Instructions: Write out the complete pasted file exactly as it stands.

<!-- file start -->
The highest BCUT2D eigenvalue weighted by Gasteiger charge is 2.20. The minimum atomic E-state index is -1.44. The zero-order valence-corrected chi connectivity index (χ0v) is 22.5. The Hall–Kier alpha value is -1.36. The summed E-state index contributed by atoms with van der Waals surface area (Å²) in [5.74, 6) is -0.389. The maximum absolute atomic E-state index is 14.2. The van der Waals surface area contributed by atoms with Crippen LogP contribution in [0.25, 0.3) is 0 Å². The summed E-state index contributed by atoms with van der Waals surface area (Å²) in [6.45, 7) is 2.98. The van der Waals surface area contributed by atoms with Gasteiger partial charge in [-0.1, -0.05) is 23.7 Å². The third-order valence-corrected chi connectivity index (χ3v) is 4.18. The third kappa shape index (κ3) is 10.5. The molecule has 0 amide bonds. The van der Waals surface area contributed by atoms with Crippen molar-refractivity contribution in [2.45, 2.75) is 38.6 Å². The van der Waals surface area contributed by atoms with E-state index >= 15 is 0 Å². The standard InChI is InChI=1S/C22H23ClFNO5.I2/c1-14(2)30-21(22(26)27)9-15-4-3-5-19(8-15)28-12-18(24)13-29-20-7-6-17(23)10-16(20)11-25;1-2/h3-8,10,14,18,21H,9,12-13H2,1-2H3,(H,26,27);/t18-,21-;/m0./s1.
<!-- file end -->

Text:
The highest BCUT2D eigenvalue weighted by Gasteiger charge is 2.20. The minimum atomic E-state index is -1.44. The zero-order valence-corrected chi connectivity index (χ0v) is 22.5. The Hall–Kier alpha value is -1.36. The summed E-state index contributed by atoms with van der Waals surface area (Å²) in [5.74, 6) is -0.389. The maximum absolute atomic E-state index is 14.2. The van der Waals surface area contributed by atoms with Crippen LogP contribution in [0.25, 0.3) is 0 Å². The summed E-state index contributed by atoms with van der Waals surface area (Å²) in [6.45, 7) is 2.98. The van der Waals surface area contributed by atoms with Gasteiger partial charge in [-0.1, -0.05) is 23.7 Å². The third-order valence-corrected chi connectivity index (χ3v) is 4.18. The third kappa shape index (κ3) is 10.5. The molecule has 0 amide bonds. The van der Waals surface area contributed by atoms with Crippen molar-refractivity contribution in [2.45, 2.75) is 38.6 Å². The van der Waals surface area contributed by atoms with E-state index >= 15 is 0 Å². The standard InChI is InChI=1S/C22H23ClFNO5.I2/c1-14(2)30-21(22(26)27)9-15-4-3-5-19(8-15)28-12-18(24)13-29-20-7-6-17(23)10-16(20)11-25;1-2/h3-8,10,14,18,21H,9,12-13H2,1-2H3,(H,26,27);/t18-,21-;/m0./s1.